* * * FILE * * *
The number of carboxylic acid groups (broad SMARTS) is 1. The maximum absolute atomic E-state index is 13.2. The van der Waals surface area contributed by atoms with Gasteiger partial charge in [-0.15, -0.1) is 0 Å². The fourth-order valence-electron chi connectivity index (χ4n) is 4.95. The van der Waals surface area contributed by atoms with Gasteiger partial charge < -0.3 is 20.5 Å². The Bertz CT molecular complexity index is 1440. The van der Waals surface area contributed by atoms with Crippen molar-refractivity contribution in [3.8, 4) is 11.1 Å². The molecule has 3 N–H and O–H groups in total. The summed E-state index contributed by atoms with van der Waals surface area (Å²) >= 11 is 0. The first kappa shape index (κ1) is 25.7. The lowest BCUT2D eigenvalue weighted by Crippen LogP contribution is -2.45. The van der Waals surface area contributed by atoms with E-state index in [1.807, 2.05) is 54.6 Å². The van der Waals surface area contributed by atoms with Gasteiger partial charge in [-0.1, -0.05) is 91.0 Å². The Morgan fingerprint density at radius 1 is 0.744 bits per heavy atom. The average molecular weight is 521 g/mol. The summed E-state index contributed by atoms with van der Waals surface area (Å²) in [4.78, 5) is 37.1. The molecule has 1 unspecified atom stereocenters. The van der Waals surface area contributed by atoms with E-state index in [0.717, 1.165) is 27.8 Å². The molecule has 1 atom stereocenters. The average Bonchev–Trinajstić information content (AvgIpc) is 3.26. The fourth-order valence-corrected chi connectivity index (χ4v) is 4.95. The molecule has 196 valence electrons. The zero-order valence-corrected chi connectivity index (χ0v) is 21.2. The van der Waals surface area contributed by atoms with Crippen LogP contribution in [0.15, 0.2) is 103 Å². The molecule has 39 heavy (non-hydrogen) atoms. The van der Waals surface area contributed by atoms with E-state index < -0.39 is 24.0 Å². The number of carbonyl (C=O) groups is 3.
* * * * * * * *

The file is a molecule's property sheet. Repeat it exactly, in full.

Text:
The number of carboxylic acid groups (broad SMARTS) is 1. The maximum absolute atomic E-state index is 13.2. The van der Waals surface area contributed by atoms with Gasteiger partial charge in [-0.15, -0.1) is 0 Å². The fourth-order valence-electron chi connectivity index (χ4n) is 4.95. The van der Waals surface area contributed by atoms with Gasteiger partial charge < -0.3 is 20.5 Å². The Bertz CT molecular complexity index is 1440. The van der Waals surface area contributed by atoms with Crippen molar-refractivity contribution in [3.8, 4) is 11.1 Å². The molecule has 3 N–H and O–H groups in total. The summed E-state index contributed by atoms with van der Waals surface area (Å²) >= 11 is 0. The first kappa shape index (κ1) is 25.7. The lowest BCUT2D eigenvalue weighted by Crippen LogP contribution is -2.45. The van der Waals surface area contributed by atoms with E-state index in [1.807, 2.05) is 54.6 Å². The van der Waals surface area contributed by atoms with Gasteiger partial charge in [-0.1, -0.05) is 91.0 Å². The Morgan fingerprint density at radius 1 is 0.744 bits per heavy atom. The average molecular weight is 521 g/mol. The summed E-state index contributed by atoms with van der Waals surface area (Å²) in [4.78, 5) is 37.1. The molecule has 1 unspecified atom stereocenters. The van der Waals surface area contributed by atoms with E-state index in [0.717, 1.165) is 27.8 Å². The molecule has 1 atom stereocenters. The average Bonchev–Trinajstić information content (AvgIpc) is 3.26. The fourth-order valence-corrected chi connectivity index (χ4v) is 4.95. The molecule has 196 valence electrons. The zero-order valence-corrected chi connectivity index (χ0v) is 21.2. The van der Waals surface area contributed by atoms with Crippen LogP contribution in [0.15, 0.2) is 103 Å². The molecule has 39 heavy (non-hydrogen) atoms. The van der Waals surface area contributed by atoms with E-state index < -0.39 is 24.0 Å². The number of carbonyl (C=O) groups is 3.